One should always be careful in predicting the demise of institutions (not that writers of airport books are) but as Patrick Dunleavy has pointed out, something strange is happening in the world of Westminster Systems. Now, if you know your Lijphart (which you will as a political scientist), the Westminster Model is the ideal type of government where one party due to the nature of the electoral system controls the relevant chamber of parliament and consequently forms one-party majority governments. The Westminsters have always been relatively rare but this haven’t stopped leading politicians from seeing Westminster as a better constitutional model than the coalition-based models found in most of the democratic world. Helmut Schmidt of Germany and Göran Persson of Sweden have voiced their preference for the Westminster model.
But what if you have a Westminster system where no single party controls the majority. Like in … India, Canada, the UK and now Australia?1 In fact, none of the classical Westminster systems now has a Westminster type of government: New Zealand has replaced its electoral system and is now closer to the continental European model, India and the UK … yes, the UK … have coalition governments and Canada … well, Canada is in a bit of a constitutional mess as the political leaders still can’t get to grips with the changing political system. Finally, Australia is set for a parliament with no overall control.
So, the FPTP and AV systems may no longer bring safe majorities and in this way, the classical Westminster model is challenged. Aspirations of one-party majority die slowly, which is why both Conservatives and Labour in the UK will be opposing the proposed electoral reform in the coming referendum, but they could facing more profound forces changing the rules of the game.
The Australian election actually saw both major parties winning around 40 percent of the vote, but otherwise winning more than 35 percent of the vote looks increasingly difficult in both Westminster and – to use Lijphart’s term – Consocional systems. In Germany, CDU/CSU and SPD find it hard to get more than 35 percent of the vote and depend more than ever on coalition partners – even the CSU is struggling in Bavaria. In Sweden, the Social Democrats used to win around 45 percent of the vote but would consider themselves extremely lucky to keep the 35 percent from the 2006 election. In the Netherlands, the CDA is a mere shadow of its former self.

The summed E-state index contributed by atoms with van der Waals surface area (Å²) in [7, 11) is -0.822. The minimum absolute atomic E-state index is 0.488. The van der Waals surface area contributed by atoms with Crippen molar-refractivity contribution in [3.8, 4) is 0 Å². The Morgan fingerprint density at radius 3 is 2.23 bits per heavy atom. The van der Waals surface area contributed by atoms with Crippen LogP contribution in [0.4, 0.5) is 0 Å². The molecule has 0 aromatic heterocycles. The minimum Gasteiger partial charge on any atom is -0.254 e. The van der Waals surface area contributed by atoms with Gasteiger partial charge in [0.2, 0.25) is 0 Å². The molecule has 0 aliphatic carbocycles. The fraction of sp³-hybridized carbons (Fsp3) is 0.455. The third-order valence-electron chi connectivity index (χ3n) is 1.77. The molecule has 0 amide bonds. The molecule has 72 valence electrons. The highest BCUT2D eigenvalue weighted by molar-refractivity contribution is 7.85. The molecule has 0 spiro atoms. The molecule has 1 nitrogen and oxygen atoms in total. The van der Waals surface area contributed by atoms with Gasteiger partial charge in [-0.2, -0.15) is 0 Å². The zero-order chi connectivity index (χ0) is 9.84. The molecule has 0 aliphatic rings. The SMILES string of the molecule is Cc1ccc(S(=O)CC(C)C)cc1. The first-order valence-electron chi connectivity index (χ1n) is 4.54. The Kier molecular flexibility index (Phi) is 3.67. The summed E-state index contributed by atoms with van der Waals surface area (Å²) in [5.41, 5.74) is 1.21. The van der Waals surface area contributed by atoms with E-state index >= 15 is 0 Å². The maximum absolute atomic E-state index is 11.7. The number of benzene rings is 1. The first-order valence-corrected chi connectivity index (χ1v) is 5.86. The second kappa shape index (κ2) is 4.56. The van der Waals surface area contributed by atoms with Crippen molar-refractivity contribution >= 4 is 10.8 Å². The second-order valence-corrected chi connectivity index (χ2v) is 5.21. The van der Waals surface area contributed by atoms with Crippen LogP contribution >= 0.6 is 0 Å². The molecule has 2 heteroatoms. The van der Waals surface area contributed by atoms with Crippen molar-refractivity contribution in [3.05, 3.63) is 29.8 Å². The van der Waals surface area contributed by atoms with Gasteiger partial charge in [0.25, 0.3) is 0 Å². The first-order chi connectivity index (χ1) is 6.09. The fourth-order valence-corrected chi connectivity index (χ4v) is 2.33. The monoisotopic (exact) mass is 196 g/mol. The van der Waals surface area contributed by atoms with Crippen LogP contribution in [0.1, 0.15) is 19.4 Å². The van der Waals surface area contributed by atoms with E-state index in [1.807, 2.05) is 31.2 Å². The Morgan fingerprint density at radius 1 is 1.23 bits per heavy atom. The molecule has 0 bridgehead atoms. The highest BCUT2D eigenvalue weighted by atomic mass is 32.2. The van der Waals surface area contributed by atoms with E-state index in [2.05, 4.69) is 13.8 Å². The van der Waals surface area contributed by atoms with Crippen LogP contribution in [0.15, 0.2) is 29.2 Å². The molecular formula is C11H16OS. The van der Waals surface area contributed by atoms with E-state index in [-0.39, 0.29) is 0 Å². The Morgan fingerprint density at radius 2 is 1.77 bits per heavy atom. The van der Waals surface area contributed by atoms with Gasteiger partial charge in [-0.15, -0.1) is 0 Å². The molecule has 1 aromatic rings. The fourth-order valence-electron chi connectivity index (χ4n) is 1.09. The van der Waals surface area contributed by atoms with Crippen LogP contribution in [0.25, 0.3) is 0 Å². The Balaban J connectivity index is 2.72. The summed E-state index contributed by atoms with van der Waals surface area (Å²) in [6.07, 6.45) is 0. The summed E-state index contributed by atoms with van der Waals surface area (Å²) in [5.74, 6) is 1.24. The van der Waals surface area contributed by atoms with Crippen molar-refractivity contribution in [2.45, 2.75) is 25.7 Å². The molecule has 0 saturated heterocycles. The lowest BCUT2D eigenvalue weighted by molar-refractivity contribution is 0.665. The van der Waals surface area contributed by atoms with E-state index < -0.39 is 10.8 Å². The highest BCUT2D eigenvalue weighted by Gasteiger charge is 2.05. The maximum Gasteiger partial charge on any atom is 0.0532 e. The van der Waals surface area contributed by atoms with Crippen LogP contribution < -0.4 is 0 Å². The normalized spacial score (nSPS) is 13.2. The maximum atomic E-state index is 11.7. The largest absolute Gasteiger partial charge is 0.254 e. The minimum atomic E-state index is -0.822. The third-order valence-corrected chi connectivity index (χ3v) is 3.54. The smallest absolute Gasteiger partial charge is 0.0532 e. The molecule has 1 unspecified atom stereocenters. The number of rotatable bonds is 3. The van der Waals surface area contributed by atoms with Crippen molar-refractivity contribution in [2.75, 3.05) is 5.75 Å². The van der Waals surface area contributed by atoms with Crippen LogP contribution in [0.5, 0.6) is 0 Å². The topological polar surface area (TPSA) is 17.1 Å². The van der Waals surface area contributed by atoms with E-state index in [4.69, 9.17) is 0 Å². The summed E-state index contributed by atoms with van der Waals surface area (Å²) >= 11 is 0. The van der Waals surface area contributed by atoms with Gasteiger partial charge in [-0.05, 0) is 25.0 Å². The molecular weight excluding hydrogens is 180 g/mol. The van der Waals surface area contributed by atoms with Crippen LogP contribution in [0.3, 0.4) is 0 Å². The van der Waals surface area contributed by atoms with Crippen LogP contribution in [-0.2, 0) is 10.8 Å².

The British Liberal Democrats have been clever enough to buy themselves five years in government (which will serve to dispel fears of government instability, even if we shouldn’t completely discount the possibility of a breakdown of the coalition) while Australia could see a snap second election and a rebound for either of the major parties. Still, I suspect that we a facing an increased fragmentation of party systems in established democracies, both Westminster and Consocional. This does not necessarily mean that government will become less effective, but politicians will find negotiating skills increasingly important. This also raises the question if politics in both traditional Westminster and Consocional regimes is really becoming more “presidential” or “Americanised”.
Curiously, the US looks destined to go in a different direction due to the changes in the Republican Party which in many ways increasingly looks and acts like a European party with strong parliamentary discipline. Given the tendency towards more adversarial politics at the federal level, the US constitutional system which, due to the checks and balances (or veto points, if you like) otherwise relies on a working consocionalism, is headed for a major institutional crisis. US could be the New Europe, though not in the way US Republicans think of the concept.
- Dunleavy includes New Zealand but as NZ has replaced the one-member constituencies, it is questionable if the country counts as a Westminster system. [↩]